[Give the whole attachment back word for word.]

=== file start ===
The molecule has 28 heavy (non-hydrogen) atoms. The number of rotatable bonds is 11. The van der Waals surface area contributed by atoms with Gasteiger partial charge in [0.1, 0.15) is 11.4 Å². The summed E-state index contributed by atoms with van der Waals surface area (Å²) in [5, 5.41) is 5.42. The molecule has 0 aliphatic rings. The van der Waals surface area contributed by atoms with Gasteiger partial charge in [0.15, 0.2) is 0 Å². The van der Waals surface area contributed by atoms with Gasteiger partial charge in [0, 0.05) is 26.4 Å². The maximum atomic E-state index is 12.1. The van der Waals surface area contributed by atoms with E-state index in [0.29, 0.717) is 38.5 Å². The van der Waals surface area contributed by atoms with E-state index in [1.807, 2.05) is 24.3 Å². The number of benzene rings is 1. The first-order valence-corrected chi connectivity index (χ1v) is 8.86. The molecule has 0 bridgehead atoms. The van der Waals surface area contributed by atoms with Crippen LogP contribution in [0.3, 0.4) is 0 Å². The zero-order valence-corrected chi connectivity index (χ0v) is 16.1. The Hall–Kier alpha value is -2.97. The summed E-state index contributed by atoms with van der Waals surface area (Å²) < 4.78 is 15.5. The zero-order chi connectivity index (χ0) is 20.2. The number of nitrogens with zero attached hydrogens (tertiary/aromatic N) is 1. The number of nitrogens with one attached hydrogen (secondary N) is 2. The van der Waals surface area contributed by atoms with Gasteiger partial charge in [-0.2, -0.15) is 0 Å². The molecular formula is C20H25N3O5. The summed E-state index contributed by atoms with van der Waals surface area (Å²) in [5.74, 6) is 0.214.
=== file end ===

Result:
The molecule has 28 heavy (non-hydrogen) atoms. The number of rotatable bonds is 11. The van der Waals surface area contributed by atoms with Gasteiger partial charge in [0.1, 0.15) is 11.4 Å². The summed E-state index contributed by atoms with van der Waals surface area (Å²) in [5, 5.41) is 5.42. The molecule has 0 aliphatic rings. The van der Waals surface area contributed by atoms with Gasteiger partial charge in [0.15, 0.2) is 0 Å². The van der Waals surface area contributed by atoms with Gasteiger partial charge in [0, 0.05) is 26.4 Å². The maximum atomic E-state index is 12.1. The van der Waals surface area contributed by atoms with E-state index in [0.29, 0.717) is 38.5 Å². The van der Waals surface area contributed by atoms with E-state index in [1.807, 2.05) is 24.3 Å². The number of benzene rings is 1. The first-order valence-corrected chi connectivity index (χ1v) is 8.86. The molecule has 0 bridgehead atoms. The van der Waals surface area contributed by atoms with Crippen LogP contribution in [0.3, 0.4) is 0 Å². The zero-order valence-corrected chi connectivity index (χ0v) is 16.1. The Hall–Kier alpha value is -2.97. The summed E-state index contributed by atoms with van der Waals surface area (Å²) < 4.78 is 15.5. The zero-order chi connectivity index (χ0) is 20.2. The number of nitrogens with zero attached hydrogens (tertiary/aromatic N) is 1. The number of nitrogens with one attached hydrogen (secondary N) is 2. The van der Waals surface area contributed by atoms with Gasteiger partial charge in [-0.2, -0.15) is 0 Å². The molecular formula is C20H25N3O5. The summed E-state index contributed by atoms with van der Waals surface area (Å²) in [5.74, 6) is 0.214.